These experiments prove that hard (30 keV) X rays can be generated from 100- to 500-MeV-electron beams using high density foils, and that transition radiation is a viable source for medical imaging such as angiography. Clearly for lower energy X-rays, lower electron source energies can be used and a practical cut off at the present time appears to be about 25 MeV.
|1||*||A. I. Alikhanyan, F. R. Arutyanyan, K. A. Ispiryan, and M. L. Ter Mikaelian, Possible Method of Detecting High Energy Charged Particles, Sov. Phys. JETP, vol. 14, pp. 1421 1427, Jun. 1962.|
|2||A. I. Alikhanyan, F. R. Arutyanyan, K. A. Ispiryan, and M. L. Ter-Mikaelian, "Possible Method of Detecting High-Energy Charged Particles," Sov. Phys. JETP, vol. 14, pp. 1421-1427, Jun. 1962.|
|3||A. N. Chu, M. A. Piestrup, T. W. Barbee, Jr., and R. H. Pantell, "Transition Radiation as a Source of X-rays," J. Appl. Phys vol. 51, pp. 1290-1293, Mar. 1980.|
|4||*||A. N. Chu, M. A. Piestrup, T. W. Barbee, Jr., and R. H. Pantell, Transition Radiation as a Source of X rays, J. Appl. Phys vol. 51, pp. 1290 1293, Mar. 1980.|
|5||A. N. Chu, M. A. Piestrup, T. W. Barbee, Jr., R. H. Pantell, and F. R. Buskirk, "Observation of Soft X-ray Transition Radiation from Medium Energy Electrons," Rev. Sci. Instrum. vol. 51, pp. 597-601, May 1980.|
|6||*||A. N. Chu, M. A. Piestrup, T. W. Barbee, Jr., R. H. Pantell, and F. R. Buskirk, Observation of Soft X ray Transition Radiation from Medium Energy Electrons, Rev. Sci. Instrum. vol. 51, pp. 597 601, May 1980.|
|7||*||E. B. Hughes, H. D. Zeman, L. E. Campbell, R. Hofstadter, U. Meyer Berkhout, J. N. Otis, J. Rolfe, J. P. Stone, S. Wilson, E. Rubenstein, D. C. Harrison, R. S. Kernoff, A. C. Thompson and G. S. Brown, The Application of Synchrotron Radiation to Non Invasive Anigiography, Nuc. Instr. and Meths. vol. 208(1983)665.|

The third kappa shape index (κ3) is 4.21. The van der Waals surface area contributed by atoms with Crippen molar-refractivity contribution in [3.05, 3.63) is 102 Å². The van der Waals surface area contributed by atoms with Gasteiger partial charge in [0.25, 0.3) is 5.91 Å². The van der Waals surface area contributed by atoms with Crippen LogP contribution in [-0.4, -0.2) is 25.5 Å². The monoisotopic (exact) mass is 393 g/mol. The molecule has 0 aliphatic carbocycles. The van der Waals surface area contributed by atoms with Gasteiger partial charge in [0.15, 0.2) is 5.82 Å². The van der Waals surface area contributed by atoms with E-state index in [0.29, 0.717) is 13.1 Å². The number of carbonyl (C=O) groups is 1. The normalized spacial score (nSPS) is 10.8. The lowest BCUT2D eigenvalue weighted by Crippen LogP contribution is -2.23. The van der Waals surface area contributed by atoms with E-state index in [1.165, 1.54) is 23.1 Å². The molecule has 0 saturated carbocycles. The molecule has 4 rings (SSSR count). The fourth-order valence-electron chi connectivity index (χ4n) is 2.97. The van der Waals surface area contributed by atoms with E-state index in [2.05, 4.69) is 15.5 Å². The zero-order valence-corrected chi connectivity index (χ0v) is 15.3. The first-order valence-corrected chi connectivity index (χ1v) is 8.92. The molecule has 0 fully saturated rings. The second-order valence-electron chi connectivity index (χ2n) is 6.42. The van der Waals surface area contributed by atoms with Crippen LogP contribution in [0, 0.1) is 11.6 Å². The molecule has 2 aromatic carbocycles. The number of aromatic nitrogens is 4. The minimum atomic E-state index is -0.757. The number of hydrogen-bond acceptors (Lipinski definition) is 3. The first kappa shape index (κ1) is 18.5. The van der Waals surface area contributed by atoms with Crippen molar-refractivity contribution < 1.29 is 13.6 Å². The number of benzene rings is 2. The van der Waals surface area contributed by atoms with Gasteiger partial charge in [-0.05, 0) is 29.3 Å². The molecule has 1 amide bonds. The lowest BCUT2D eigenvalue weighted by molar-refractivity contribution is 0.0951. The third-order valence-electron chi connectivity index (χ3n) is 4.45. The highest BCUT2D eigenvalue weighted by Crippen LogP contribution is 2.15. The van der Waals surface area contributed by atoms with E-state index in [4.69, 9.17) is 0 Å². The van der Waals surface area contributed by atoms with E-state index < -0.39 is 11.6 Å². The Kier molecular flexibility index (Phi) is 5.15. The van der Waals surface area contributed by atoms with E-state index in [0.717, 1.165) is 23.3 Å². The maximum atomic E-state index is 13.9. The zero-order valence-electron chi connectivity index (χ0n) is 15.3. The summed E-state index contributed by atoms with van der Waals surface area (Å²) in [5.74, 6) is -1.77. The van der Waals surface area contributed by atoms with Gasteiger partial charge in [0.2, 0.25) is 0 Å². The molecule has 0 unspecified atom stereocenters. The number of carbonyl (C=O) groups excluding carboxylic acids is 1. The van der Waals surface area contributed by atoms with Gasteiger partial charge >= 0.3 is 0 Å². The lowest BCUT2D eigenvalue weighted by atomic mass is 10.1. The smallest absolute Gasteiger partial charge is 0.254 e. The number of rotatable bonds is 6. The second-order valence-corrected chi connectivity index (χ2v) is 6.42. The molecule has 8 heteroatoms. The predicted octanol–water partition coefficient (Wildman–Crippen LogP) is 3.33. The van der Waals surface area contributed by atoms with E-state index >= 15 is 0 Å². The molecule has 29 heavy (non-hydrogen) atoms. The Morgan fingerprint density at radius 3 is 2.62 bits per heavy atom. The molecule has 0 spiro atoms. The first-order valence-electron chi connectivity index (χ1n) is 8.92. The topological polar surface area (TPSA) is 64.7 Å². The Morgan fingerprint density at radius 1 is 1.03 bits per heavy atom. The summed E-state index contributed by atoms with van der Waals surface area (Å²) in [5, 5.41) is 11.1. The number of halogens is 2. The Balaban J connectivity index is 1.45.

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|9||G. M. Garibyan, "Contribution to the Theory of Transition Radiation," Sov. Phys. JETP vol. 6, pp. 1079-1085, Jun. 1958.|
|10||*||G. M. Garibyan, Contribution to the Theory of Transition Radiation, Sov. Phys. JETP vol. 6, pp. 1079 1085, Jun. 1958.|
|11||M. A. Piestrup, J. O. Kephart, H. Park, R. K. Klein, R. H. Pantell P. J. Ebert, M. J. Moran, B. A. Dahling, and B. L. Berman, "Measurement of Transition Radiation from Medium-Energy Electrons," Phys. Rev. A, vol. 32, pp. 917-927, Aug. 1985.|
|12||*||M. A. Piestrup, J. O. Kephart, H. Park, R. K. Klein, R. H. Pantell P. J. Ebert, M. J. Moran, B. A. Dahling, and B. L. Berman, Measurement of Transition Radiation from Medium Energy Electrons, Phys. Rev. A, vol. 32, pp. 917 927, Aug. 1985.|
|13||M. L. Cherry, G. Hartman, D. Muller, and T. A. Prince, "Transition Radiation from Relativistic Electrons in Periodic Radiators," Phys. Rev. D vol. 10, pp. 3594-3607, Dec. 1974.|
|14||*||M. L. Cherry, G. Hartman, D. Muller, and T. A. Prince, Transition Radiation from Relativistic Electrons in Periodic Radiators, Phys. Rev. D vol. 10, pp. 3594 3607, Dec. 1974.|
|15||*||M. L. Ter Mikaelian, Emission of Fast Particles in Heterogenious Medium, Nucl. Phys. vol. 24, pp. 43 66, Apr. 1961.|
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|17||V. L. Ginzburg and I. M. Frank, "Radiation of a Uniform Moving Electron Due to its Transition from One Medium Into Another," J. Phys. (USSR) vol. 9, pp. 353-362, May 1945.|
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|19||V. L. Highland, "Some Practical Remarks on Multiple Scattering," Nucl. Instrum. Methods, vol. 129, pp. 497-499, 1975.|
|20||*||V. L. Highland, Some Practical Remarks on Multiple Scattering, Nucl. Instrum. Methods, vol. 129, pp. 497 499, 1975.|
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|U.S. Classification||378/119, 976/DIG.403, 378/143|